CAS  Google Scholar 

  45. 45.

    Van Someren EJW (2007) Improving actigraphic sleep estimates in insomnia and dementia: How many nights? J Sleep Res.

    Article  PubMed  Google Scholar 

  46. 46.

    Mitchell JA et al (2017) Variation in actigraphy-estimated rest–activity patterns by demographic factors. Chronobiol Int 34(8):1042–1056.

    Article  PubMed  PubMed Central  Google Scholar 

  47. 47.

    Galasso L et al (2019) The multidisciplinary therapy in binge eating disorder is able to influence the interdaily stability and sleep quality? Chronobiol Int.

    Article  PubMed  Google Scholar 

  48. 48.

    Sohail S, Yu L, Bennett DA, Buchman AS, Lim ASP (2015) Irregular 24-hour activity rhythms and the metabolic syndrome in older adults. Chronobiol Int.

    Article  PubMed  PubMed Central  Google Scholar 

  49. 49.

    Quante M et al (2019) Zeitgebers and their association with rest–activity patterns. Chronobiol Int 36(2):203–213.

    Article  PubMed  Google Scholar 

  50. 50.

    Cespedes Feliciano EM et al (2017) Actigraphy-derived daily rest–activity patterns and body mass index in community-dwelling adults. Sleep.

    Article  PubMed  PubMed Central  Google Scholar 

  51. 51.

    Kashyap S, Page AC, Joscelyne A (2019) Post-migration treatment targets associated with reductions in depression and PTSD among survivors of torture seeking asylum in the USA. Psychiatry Res 271:565–572.

    Article  PubMed  Google Scholar 

  52. 52.

    Haynes PL, Burger SB, Kelly M, Emert S, Perkins S, Shea MT (2020) Cognitive behavioral social rhythm group therapy versus present centered group therapy for veterans with posttraumatic stress disorder and major depressive disorder: a randomized controlled pilot trial. J Affect Disord 277:800–809.

    Article  PubMed  Google Scholar 

  53. 53.

    Haynes PL, Kelly M, Warner L, Quan SF, Krakow B, Bootzin RR (2016) Cognitive behavioral social rhythm group therapy for veterans with posttraumatic stress disorder, depression, and sleep disturbance: Results from an open trial. J Affect Disord 192:234–243.

    Article  PubMed  Google Scholar 

  54. 54.

    Geoffroy PA, Palagini L (2020) Biological rhythms and chronotherapeutics in depression. Prog Neuro-Psychopharmacol Biol Psychiatry 106:110158.

    Article  Google Scholar 

  55. 55.

    Dunker Svendsen S et al (2019) Circadian reinforcement therapy in combination with electronic self-monitoring to facilitate a safe post-discharge period of patients with depression by stabilizing sleep: protocol of a randomized controlled trial. BMC Psychiatry.

    Article  PubMed  PubMed Central  Google Scholar 

  56. 56.

    Miller KE, Brownlow JA, Gehrman PR (2020) Sleep in PTSD: treatment approaches and outcomes. Curr Opin Psychol 34:12–17.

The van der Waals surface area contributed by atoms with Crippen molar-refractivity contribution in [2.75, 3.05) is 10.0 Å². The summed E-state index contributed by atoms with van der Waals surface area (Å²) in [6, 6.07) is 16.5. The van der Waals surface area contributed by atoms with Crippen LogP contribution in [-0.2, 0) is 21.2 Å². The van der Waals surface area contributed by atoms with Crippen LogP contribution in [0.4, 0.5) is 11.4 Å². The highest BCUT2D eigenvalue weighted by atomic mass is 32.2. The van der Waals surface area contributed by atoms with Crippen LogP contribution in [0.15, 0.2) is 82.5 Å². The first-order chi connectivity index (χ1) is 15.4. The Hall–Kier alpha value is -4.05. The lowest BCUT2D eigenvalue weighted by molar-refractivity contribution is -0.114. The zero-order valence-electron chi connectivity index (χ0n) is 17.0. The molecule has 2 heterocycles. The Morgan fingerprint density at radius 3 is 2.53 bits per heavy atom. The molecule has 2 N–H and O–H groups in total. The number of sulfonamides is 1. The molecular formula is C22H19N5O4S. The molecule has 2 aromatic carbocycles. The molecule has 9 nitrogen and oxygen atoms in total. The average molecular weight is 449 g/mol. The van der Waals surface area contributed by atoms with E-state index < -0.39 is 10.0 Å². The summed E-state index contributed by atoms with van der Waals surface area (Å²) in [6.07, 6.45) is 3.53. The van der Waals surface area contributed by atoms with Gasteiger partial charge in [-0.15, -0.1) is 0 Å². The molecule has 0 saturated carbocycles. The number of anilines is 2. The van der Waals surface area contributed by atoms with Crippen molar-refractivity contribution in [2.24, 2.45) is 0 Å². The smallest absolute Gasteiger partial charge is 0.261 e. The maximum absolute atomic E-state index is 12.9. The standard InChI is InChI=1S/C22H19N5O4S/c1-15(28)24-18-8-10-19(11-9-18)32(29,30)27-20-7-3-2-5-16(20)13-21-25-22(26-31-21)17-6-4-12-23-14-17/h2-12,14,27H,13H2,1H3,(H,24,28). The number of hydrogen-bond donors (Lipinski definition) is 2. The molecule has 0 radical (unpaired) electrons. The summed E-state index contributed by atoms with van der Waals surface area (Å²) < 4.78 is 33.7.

Article  PubMed  Google Scholar 

  57. 57.

    Colvonen PJ, Straus LD, Stepnowsky C, McCarthy MJ, Goldstein LA, Norman SB (2018) Recent advancements in treating sleep disorders in co-occurring PTSD. Curr Psychiatry Rep 20(7):48.

    Article  PubMed  PubMed Central  Google Scholar 

  58. 58.

    Ho FYY, Chan CS, Tang KNS (2016) Cognitive-behavioral therapy for sleep disturbances in treating posttraumatic stress disorder symptoms: A meta-analysis of randomized controlled trials. Clin. Psychol. Rev 43:90–102.

    Article  PubMed  Google Scholar 

  59. 59.

    Rosenbaum S, Vancampfort D, Steel Z, Newby J, Ward PB, Stubbs B (2015) Physical activity in the treatment of post-traumatic stress disorder: a systematic review and meta-analysis. Psychiatr Res.

    Article  Google Scholar 

  60. 60.

    Rosenbaum S, Tiedemann A, Sherrington C, Van Der Ploeg HP (2014) Assessing physical activity in people with posttraumatic stress disorder: Feasibility and concurrent validity of the International Physical Activity Questionnaire- short form and actigraph accelerometers. BMC Res.

    Article  Google Scholar 

Download references


The authors wish to thank the participants and staff at the Competence Centre for Transcultural Psychiatry. In particular, we are grateful to Henriette Laugesen and Joakim Friis for managing the data.


This work was supported by TrygFonden (Grant number 120354) and Fonden til Lægevidenskabens fremme (Foundation for Promotion of Medicine, Grant number 16–319). Treatment facilities were provided by the Mental Health Services of the Capital Region, Denmark. The design, management of the study and interpretation of the data were entirely independent of funding.

Author information




All authors contributed to the study conception and design. Material preparation, data collection and analyses were performed by Hinuga Sandahl and Jessica Carlsson. The first draft of the manuscript was written by Hinuga Sandahl and the other authors commented on subsequent versions. All authors read and approved the final manuscript.

Corresponding author

Correspondence to Hinuga Sandahl.

Ethics declarations

Conflict of interest

The authors have no relevant financial or non-financial interests to disclose.

Ethics approval

The authors assert that all procedures were carried out in accordance with the ethical standards of the National Research Committee and with the 1964 Helsinki Declaration and its later amendments or comparable ethical standards. The study protocol and amendments were approved by the Ethics Committee of the Capital Region of Denmark (H-15014503), the Danish Medicines Agency (EudraCT: 2015–004153-40) and the Danish Data Protection Agency (2012–58-0004).

Consent to participate

All participants gave written informed consent prior to participation.

Rights and permissions

Reprints and Permissions

About this article

Verify currency and authenticity via CrossMark

Cite this article

Sandahl, H., Baandrup, L., Vindbjerg, E. et al. Social zeitgebers and circadian dysrhythmia are associated with severity of symptoms of PTSD and depression in trauma-affected refugees. Eur Arch Psychiatry Clin Neurosci (2021).

Download citation


  • Circadian rhythm
  • Social zeitgebers
  • Physical activity
  • Sleep
  • Employment
  • Social relationships